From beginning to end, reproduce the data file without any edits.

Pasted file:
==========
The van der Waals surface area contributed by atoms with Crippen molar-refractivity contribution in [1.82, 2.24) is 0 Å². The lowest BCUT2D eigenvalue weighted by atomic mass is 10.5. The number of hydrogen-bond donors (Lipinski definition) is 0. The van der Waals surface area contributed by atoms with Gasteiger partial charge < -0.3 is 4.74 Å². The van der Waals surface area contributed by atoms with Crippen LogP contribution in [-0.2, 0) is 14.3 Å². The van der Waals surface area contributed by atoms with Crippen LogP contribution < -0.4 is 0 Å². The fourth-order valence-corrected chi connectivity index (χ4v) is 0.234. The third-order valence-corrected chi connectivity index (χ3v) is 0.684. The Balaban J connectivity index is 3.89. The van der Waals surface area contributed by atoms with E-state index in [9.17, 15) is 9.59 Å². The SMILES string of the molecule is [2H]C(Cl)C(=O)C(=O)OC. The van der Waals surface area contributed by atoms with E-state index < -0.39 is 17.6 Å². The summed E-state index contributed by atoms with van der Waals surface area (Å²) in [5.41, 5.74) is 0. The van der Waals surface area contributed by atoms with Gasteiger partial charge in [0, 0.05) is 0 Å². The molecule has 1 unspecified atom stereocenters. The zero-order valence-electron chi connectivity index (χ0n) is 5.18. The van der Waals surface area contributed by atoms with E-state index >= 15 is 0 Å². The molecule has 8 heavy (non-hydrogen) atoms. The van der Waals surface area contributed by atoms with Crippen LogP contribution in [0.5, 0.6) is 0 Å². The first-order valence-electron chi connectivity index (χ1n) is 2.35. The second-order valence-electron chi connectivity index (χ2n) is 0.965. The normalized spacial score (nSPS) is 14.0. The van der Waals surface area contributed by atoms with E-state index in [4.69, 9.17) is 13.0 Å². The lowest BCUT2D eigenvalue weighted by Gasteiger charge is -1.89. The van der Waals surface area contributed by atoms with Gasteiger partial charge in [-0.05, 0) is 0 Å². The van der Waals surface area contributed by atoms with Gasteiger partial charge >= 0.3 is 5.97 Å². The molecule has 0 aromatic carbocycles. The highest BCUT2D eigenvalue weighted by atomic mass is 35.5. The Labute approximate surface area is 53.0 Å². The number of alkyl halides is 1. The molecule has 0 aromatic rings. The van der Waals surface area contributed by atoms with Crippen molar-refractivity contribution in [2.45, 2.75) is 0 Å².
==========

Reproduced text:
The van der Waals surface area contributed by atoms with Crippen molar-refractivity contribution in [1.82, 2.24) is 0 Å². The lowest BCUT2D eigenvalue weighted by atomic mass is 10.5. The number of hydrogen-bond donors (Lipinski definition) is 0. The van der Waals surface area contributed by atoms with Gasteiger partial charge < -0.3 is 4.74 Å². The van der Waals surface area contributed by atoms with Crippen LogP contribution in [-0.2, 0) is 14.3 Å². The van der Waals surface area contributed by atoms with Crippen LogP contribution < -0.4 is 0 Å². The fourth-order valence-corrected chi connectivity index (χ4v) is 0.234. The third-order valence-corrected chi connectivity index (χ3v) is 0.684. The Balaban J connectivity index is 3.89. The van der Waals surface area contributed by atoms with E-state index in [9.17, 15) is 9.59 Å². The SMILES string of the molecule is [2H]C(Cl)C(=O)C(=O)OC. The van der Waals surface area contributed by atoms with E-state index < -0.39 is 17.6 Å². The summed E-state index contributed by atoms with van der Waals surface area (Å²) in [5.41, 5.74) is 0. The van der Waals surface area contributed by atoms with Gasteiger partial charge in [0, 0.05) is 0 Å². The molecule has 1 unspecified atom stereocenters. The zero-order valence-electron chi connectivity index (χ0n) is 5.18. The van der Waals surface area contributed by atoms with E-state index >= 15 is 0 Å². The molecule has 8 heavy (non-hydrogen) atoms. The van der Waals surface area contributed by atoms with Crippen LogP contribution in [0.5, 0.6) is 0 Å². The first-order valence-electron chi connectivity index (χ1n) is 2.35. The second-order valence-electron chi connectivity index (χ2n) is 0.965. The normalized spacial score (nSPS) is 14.0. The van der Waals surface area contributed by atoms with E-state index in [4.69, 9.17) is 13.0 Å². The lowest BCUT2D eigenvalue weighted by Gasteiger charge is -1.89. The van der Waals surface area contributed by atoms with Gasteiger partial charge in [-0.05, 0) is 0 Å². The van der Waals surface area contributed by atoms with Gasteiger partial charge >= 0.3 is 5.97 Å². The molecule has 0 aromatic carbocycles. The highest BCUT2D eigenvalue weighted by atomic mass is 35.5. The Labute approximate surface area is 53.0 Å². The number of alkyl halides is 1. The molecule has 0 aromatic rings. The van der Waals surface area contributed by atoms with Crippen molar-refractivity contribution in [2.45, 2.75) is 0 Å².